Combine broth, lemon juice and cornstarch in a small bowl; stir with a whisk until smooth. Add cornstarch mixture and the remaining 1 teaspoon olive oil to pan; bring to a boil, stirring constantly. Cook for 1 minute or until slightly thickened, stirring constantly with a whisk. Spoon sauce over chicken. Serve with lemon wedges, linguine and broccoli.

Minestrone with Barley and Beans

4 servings


  • 1 tablespoon olive oil
  • 1 small onion, finely chopped
  • 1/4 cup finely sliced green onions (including green tops)
  • 1/2 cup finely sliced celery
  • 1/2 cup chopped carrots
  • 1 tablespoon chopped fresh sage
  • 1 teaspoon chopped fresh thyme
  • 1 tablespoon chopped fresh parsley
  • 3 cloves garlic, minced
  • 1 cup finely chopped Savoy cabbage
  • Salt and freshly ground pepper to taste
  • 1 (14-oz) can cannellini beans, drained and rinsed
  • 3 cups reduced-sodium chicken broth
  • 1 medium potato, cut into 1/2-inch cubes
  • 1/4 cup uncooked pearl barley
  • 1 cup frozen, cut green beans
  • 1/4 cup freshly grated Parmesan cheese


In large pot heat oil over medium-high heat. Add onions, celery, carrots, sage, thyme, parsley and garlic. Sauté 5-6 minutes.

Add cabbage, salt, pepper and cannellini beans and stir. Add broth, bring to a boil and stir in potato and barley. Reduce heat and simmer, covered 20-22 minutes or until potato pieces are tender when pierced with a fork, gently stirring occasionally.

Stir in green beans. Continue to simmer for 5 minutes. Garnish by sprinkling Parmesan cheese over the top before serving.

Fish Fillets with Tomato Sage Sauce

Serves 6


  • 2 tablespoons chopped garlic cloves
  • 2 tablespoons fresh sage leaves, sliced
  • Sea salt
  • 6 skin-on lean white fish fillets (such as, striped bass, halibut, snapper or grouper, each about 6 ounces)
  • 2 tablespoons vegetable oil
  • 2 tablespoons diced shallots
  • 2 tablespoons unsalted butter, softened
  • 2 tablespoons unsalted butter, cold and cut into 1/2-inch cubes
  • 4 tomatoes, preferably 2 or 3 varieties (about 2 pounds), sliced thin


Using a mortar and pestle, crush the garlic, sage and 1/2 teaspoon of salt until combined and fragrant and set aside.

Season the fish fillets with sea salt.

Heat a large skillet over medium-high heat. Put the vegetable oil in the hot pan and immediately add the fillets, skin sides down. Lightly press each fillet to ensure the skin makes contact with the hot pan. Cook for about 3 minutes or until the flesh nearest the bottom of the pan begins to turn brown.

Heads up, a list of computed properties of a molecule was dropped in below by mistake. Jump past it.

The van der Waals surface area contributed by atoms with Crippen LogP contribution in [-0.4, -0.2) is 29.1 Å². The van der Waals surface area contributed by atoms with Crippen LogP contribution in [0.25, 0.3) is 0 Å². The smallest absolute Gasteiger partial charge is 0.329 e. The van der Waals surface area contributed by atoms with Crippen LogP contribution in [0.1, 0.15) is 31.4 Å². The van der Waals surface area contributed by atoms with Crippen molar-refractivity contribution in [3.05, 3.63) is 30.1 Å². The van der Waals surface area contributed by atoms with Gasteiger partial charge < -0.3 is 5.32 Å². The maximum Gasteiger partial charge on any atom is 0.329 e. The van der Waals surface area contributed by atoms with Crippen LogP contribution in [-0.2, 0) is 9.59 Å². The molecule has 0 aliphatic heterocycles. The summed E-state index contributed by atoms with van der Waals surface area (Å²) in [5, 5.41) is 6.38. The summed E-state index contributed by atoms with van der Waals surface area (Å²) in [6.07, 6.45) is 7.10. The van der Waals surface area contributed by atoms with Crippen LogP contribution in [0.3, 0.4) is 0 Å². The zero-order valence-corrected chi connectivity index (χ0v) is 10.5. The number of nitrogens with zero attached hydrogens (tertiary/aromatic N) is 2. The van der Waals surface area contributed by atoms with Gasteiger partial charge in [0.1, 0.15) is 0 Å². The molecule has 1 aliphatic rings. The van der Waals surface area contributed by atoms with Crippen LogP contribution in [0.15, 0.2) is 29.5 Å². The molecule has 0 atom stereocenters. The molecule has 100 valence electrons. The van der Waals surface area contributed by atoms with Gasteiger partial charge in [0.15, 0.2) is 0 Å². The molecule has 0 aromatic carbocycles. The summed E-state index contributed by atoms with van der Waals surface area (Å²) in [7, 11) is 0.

Use a thin spatula to turn the fillets over. Add the shallots and the softened butter to one side of the pan while tilting the pan towards you slightly. The butter will immediately melt and bubble and collect with the shallots in the side of the pan closest to you. Use a large tablespoon to baste the fillets with the butter and shallots and continue to baste for about 2 minutes.

Transfer the fillets to a warm, oven-proof platter. Check the doneness of the fillets. If they need a little more cooking, put the platter in a 250-degree oven for 2 to 3 minutes. The fish should be cooked through but not over-cooked.

To make the sauce:

Reduce the heat to medium-low and add the tomato slices, cold butter and garlic-sage paste to the skillet. Cook at a simmer, gently moving the ingredients around the pan with a wooden spoon to distribute the butter and garlic paste evenly until the sauce comes together.

To serve, spoon the sauce on a warm serving platter and set the fillets on top.

Fingerling Potatoes with Sage & Garlic

Choose fingerlings that are all about the same thickness (length doesn’t matter) so that they will cook in about the same amount of time.

Serves 4


  • 1 tablespoon unsalted butter
  • 1 tablespoon extra-virgin olive oil
  • 25 large sage leaves
  • 8 garlic cloves, lightly smashed and peeled
  • 1 lb fingerling potatoes, cut in half lengthwise
  • 1/2 teaspoon kosher salt, more for seasoning
  • 1/2 cup low-sodium chicken broth
  • 1 teaspoon sherry or malt vinegar


In a large (10-inch) straight-sided skillet with a lid, heat the butter and olive oil over medium-high heat. When the butter has melted and is foaming, add the sage leaves and cook, stirring a bit, until the sage leaves turn a crispy, darker color and the butter is golden brown, about 2 minutes. (Watch carefully so that they don’t burn.) Remove the pan from the heat and transfer the sage leaves with a fork or tongs to a plate.

Put the pan back over medium heat and immediately add the garlic and potatoes. Season them with the 1/2 teaspoon salt and toss them in the butter/oil mixture. Rearrange all the potatoes cut side down, cover the pan loosely with the lid (leaving the lid a bit askew for some steam to escape), and cook until the bottoms of the potatoes are well browned, 8 to 10 minutes. (Move the pan around occasionally for even browning.)